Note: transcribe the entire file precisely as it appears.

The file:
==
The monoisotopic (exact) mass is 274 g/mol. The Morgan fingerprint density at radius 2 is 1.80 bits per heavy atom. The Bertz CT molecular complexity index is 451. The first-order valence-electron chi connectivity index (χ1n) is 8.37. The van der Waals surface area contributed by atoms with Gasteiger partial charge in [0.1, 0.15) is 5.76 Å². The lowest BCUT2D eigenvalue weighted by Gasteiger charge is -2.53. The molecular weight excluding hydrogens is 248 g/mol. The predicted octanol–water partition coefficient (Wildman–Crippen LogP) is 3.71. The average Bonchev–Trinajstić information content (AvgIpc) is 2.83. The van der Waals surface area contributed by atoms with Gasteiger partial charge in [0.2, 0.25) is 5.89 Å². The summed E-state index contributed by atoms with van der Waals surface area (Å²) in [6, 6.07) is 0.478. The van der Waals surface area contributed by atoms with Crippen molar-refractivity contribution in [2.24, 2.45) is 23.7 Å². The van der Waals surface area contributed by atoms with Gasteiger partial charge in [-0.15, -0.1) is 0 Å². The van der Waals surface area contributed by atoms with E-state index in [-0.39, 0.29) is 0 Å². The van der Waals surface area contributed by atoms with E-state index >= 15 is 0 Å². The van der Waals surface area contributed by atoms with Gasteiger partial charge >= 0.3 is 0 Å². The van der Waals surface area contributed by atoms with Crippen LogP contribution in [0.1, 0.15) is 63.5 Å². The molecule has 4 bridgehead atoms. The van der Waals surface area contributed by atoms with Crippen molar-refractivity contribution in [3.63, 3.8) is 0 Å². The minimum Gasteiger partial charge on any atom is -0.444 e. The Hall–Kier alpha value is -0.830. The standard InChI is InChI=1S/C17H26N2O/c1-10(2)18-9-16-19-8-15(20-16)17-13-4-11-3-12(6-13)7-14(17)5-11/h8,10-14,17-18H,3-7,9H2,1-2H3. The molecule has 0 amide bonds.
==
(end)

The monoisotopic (exact) mass is 274 g/mol. The Morgan fingerprint density at radius 2 is 1.80 bits per heavy atom. The Bertz CT molecular complexity index is 451. The first-order valence-electron chi connectivity index (χ1n) is 8.37. The van der Waals surface area contributed by atoms with Gasteiger partial charge in [0.1, 0.15) is 5.76 Å². The lowest BCUT2D eigenvalue weighted by Gasteiger charge is -2.53. The molecular weight excluding hydrogens is 248 g/mol. The predicted octanol–water partition coefficient (Wildman–Crippen LogP) is 3.71. The average Bonchev–Trinajstić information content (AvgIpc) is 2.83. The van der Waals surface area contributed by atoms with Gasteiger partial charge in [0.2, 0.25) is 5.89 Å². The summed E-state index contributed by atoms with van der Waals surface area (Å²) in [6, 6.07) is 0.478. The van der Waals surface area contributed by atoms with Crippen molar-refractivity contribution in [2.24, 2.45) is 23.7 Å². The van der Waals surface area contributed by atoms with Gasteiger partial charge in [-0.15, -0.1) is 0 Å². The van der Waals surface area contributed by atoms with E-state index in [-0.39, 0.29) is 0 Å². The van der Waals surface area contributed by atoms with E-state index >= 15 is 0 Å². The van der Waals surface area contributed by atoms with Gasteiger partial charge >= 0.3 is 0 Å². The van der Waals surface area contributed by atoms with Crippen LogP contribution in [0.1, 0.15) is 63.5 Å². The molecule has 4 bridgehead atoms. The van der Waals surface area contributed by atoms with Crippen molar-refractivity contribution in [3.63, 3.8) is 0 Å². The minimum Gasteiger partial charge on any atom is -0.444 e. The Hall–Kier alpha value is -0.830. The standard InChI is InChI=1S/C17H26N2O/c1-10(2)18-9-16-19-8-15(20-16)17-13-4-11-3-12(6-13)7-14(17)5-11/h8,10-14,17-18H,3-7,9H2,1-2H3. The molecule has 0 amide bonds.